Where a dealer, liable to pay tax under this Act, is a firm, and the firm is dissolved, then every person who-was a partner shall be jointly and severally liable to pay to the extent to which he is liable under Section 18, the tax (including any penalty) due from the firm under this Act or under any earlier law, upto the time of dissolution, whether such tax (including any penalty, has been assessed before such dissolution but has remained unpaid, or is assessed after dissolution.
Roopchand v. Assistant Commissioner of Sales Tax : AIR1970Bom351 , held that this provision enabled assessment of a defunct firm. But Veeri Chettiar v. Sales Tax Officer : AIR1971Mad155 , took the opposite view on the ground that Sub-section (3) of Section 19 contained no express enabling provision.
5. In our opinion, as we said, the Bombay view is the correct view. The whole of Section 19 is designed to lay down the procedure for quantifying the liability and realisation thereof, of a defunct firm and of a Hindu family after partition or of a person after his death. It seems to us that the expression 'whether such tax has been assessed before such dissolution but has remained unpaid or is assessed after dissolution is clearly indicative of the fact that the Legislature addressed its mind to assessment and collection of tax not only from an existing firm but also from a defunct firm in respect of its transactions when the firm existed. There can be no doubt that charge, assessment and collection, though they are all related, have got to be separately provided for. But such provision may be express or implied. The limplication must be clear and the circumstances should warrant it to be necessary. The words 'is assessed after dissolution', to our minds, are not ambiguous and are capable of being understood as 'is assessed after dissolution as if the firm, exists.' No other construction appears to us to be reasonable. The object of the Legislature being clear, namely, that where the joint and several liability of the partners of a firm has been declared, it is followed by a provision to quantify it by laying down the procedure therefor and the provision so laid down provides both for assessment and collection of tax from a defunct firm.
6. The contention for the respondent is based on Section 33(5). Mr. Rajappa, says that Section 19 is not an assessing provision but only deals with collection. According to him, Section 33 (5) is the only provision which enables assessment. With reference to the last submission about Section 33 (5), we accept it. Assessment of a dealer who had not furnished returns can only be and is always under Section 33(5). But when a defunct firm is to be assessed as if it continues to exist or the purpose of assessment, that enabling provision--and in this case it is Section 19 (3)--will have to be read with Section 33 (5). In other words, Sub-section (3) of Section 19 may be treated as a proviso to or an Explanation of Section 33 (5). But because Sub-section (3) of Section 19 is of a general nature applicable to a defunct firm, whether the existing firm made returns or not, it applies separately. That will not detract from the fact that Sub-section (3) of Section 19 provides for a procedure for assessing a defunct firm by deeming the defunct firm as continuing to exist for the purpose of assessment.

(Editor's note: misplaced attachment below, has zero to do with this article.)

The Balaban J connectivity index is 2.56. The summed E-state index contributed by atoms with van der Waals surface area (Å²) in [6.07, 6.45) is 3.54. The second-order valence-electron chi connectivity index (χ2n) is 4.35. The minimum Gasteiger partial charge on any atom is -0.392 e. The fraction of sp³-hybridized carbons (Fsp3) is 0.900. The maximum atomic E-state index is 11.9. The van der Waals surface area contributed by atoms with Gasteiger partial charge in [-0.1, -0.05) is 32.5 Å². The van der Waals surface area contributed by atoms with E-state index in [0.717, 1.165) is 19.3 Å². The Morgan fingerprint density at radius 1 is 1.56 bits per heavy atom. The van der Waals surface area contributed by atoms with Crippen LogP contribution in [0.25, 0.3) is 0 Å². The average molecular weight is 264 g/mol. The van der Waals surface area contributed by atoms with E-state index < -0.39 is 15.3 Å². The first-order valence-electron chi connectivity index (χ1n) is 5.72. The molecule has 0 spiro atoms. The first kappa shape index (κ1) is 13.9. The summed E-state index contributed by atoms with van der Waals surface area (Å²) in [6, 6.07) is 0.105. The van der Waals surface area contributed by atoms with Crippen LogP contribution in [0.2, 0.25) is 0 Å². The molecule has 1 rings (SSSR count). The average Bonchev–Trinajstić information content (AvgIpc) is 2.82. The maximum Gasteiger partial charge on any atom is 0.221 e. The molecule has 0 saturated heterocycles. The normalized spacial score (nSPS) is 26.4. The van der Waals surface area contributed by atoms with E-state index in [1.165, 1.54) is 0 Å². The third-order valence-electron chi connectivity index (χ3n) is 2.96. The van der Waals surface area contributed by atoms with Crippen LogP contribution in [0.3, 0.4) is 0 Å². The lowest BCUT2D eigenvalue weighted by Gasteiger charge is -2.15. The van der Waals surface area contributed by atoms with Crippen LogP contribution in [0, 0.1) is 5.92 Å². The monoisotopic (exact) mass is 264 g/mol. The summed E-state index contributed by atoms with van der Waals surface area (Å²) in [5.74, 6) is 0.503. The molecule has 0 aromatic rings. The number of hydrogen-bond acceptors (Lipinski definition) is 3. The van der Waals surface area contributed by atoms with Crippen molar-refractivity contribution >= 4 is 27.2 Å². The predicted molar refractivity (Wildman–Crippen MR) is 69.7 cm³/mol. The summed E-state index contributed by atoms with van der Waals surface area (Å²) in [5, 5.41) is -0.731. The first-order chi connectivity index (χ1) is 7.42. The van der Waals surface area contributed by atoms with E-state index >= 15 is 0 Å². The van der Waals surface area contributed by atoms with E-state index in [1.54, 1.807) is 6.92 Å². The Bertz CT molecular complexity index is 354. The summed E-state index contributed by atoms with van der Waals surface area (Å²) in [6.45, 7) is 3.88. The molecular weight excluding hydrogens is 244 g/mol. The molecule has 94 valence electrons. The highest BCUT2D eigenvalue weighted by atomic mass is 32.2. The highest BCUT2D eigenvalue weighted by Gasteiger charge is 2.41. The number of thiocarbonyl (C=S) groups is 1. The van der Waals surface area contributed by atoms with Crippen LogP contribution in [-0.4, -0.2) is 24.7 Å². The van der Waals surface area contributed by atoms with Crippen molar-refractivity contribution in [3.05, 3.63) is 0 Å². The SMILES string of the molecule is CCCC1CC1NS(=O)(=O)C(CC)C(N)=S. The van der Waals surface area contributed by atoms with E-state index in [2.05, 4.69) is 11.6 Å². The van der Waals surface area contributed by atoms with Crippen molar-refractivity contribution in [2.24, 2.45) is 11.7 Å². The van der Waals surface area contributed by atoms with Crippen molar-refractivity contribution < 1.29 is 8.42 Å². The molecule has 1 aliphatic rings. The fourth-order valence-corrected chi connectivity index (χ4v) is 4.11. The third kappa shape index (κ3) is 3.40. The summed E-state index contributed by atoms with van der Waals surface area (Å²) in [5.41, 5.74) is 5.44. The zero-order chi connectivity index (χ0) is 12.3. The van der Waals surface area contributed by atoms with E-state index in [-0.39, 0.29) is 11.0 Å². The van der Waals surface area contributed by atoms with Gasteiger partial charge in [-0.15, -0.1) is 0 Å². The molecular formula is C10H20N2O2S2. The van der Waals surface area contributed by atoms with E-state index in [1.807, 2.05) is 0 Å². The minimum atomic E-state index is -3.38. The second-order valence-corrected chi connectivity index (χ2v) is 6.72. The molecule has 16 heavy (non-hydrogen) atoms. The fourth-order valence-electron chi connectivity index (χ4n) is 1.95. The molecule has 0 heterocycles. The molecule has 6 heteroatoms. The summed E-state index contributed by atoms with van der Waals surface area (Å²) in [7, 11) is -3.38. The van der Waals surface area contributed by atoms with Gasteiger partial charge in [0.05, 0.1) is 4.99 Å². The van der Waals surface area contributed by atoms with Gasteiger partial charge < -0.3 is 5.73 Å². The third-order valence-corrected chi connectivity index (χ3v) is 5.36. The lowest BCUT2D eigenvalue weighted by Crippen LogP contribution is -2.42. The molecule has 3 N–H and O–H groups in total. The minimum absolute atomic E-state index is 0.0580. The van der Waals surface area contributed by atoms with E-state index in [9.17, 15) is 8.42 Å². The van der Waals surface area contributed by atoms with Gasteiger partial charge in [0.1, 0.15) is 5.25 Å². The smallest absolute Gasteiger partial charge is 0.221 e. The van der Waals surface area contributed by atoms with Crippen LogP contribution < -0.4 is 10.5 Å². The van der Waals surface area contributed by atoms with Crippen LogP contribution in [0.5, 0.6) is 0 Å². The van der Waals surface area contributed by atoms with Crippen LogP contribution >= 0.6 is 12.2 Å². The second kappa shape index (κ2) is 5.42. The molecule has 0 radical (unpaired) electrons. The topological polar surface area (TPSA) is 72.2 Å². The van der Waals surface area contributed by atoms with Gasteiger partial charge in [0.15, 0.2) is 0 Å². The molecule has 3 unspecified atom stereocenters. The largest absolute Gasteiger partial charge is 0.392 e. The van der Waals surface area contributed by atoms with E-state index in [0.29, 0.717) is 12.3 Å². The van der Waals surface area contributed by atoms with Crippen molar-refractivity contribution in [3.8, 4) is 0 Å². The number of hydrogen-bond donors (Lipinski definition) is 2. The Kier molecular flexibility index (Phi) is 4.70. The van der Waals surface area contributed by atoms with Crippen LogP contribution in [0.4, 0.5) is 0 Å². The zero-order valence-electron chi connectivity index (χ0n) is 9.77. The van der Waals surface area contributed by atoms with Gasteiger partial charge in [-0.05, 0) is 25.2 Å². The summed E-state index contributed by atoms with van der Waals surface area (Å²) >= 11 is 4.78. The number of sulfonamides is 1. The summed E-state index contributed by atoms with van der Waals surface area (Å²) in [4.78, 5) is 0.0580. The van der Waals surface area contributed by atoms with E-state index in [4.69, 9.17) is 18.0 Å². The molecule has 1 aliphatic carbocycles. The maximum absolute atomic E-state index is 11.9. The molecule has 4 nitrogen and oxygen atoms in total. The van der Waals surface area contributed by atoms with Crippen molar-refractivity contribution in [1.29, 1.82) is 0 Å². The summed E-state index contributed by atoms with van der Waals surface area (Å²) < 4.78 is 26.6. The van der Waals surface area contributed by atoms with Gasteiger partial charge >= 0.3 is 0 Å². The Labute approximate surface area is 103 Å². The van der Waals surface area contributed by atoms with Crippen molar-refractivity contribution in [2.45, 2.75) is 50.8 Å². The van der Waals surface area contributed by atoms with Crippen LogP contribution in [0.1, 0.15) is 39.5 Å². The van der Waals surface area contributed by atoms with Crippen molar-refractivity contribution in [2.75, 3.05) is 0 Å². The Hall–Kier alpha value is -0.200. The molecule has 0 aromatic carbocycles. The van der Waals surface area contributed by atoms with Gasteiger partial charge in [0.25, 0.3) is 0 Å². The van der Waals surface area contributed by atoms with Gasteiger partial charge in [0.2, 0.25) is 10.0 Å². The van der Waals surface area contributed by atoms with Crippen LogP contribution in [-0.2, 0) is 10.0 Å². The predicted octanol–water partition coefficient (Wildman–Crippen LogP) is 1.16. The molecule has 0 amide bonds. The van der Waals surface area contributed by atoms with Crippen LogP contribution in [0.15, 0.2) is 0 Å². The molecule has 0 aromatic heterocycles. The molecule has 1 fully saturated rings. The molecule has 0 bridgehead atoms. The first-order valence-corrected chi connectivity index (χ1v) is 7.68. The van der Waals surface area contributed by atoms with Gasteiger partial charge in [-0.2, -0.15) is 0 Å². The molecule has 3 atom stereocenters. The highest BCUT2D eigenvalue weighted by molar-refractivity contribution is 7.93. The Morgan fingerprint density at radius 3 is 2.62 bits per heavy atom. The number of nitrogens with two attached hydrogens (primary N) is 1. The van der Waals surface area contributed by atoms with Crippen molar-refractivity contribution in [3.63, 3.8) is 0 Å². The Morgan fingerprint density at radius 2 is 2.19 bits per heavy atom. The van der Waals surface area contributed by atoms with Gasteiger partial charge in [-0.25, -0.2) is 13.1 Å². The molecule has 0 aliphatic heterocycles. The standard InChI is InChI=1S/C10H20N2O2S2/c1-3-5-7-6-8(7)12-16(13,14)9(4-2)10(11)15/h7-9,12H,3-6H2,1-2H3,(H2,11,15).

7. Reference was made to Section 44 of the Income-tax Act and the decided cases thereon. But that section contains express provision enabling a defunct firm to be assessed to income-tax. Though the language of Section 44 of the Income-tax Act is not in pari materia with Section 19 (3) of the Bombay Act, on a construction of the latter provision we have, as already indicated, come to the conclusion that it does provide for a procedure for assessing a defunct firm.
8. The appeal is accordingly allowed; No costs.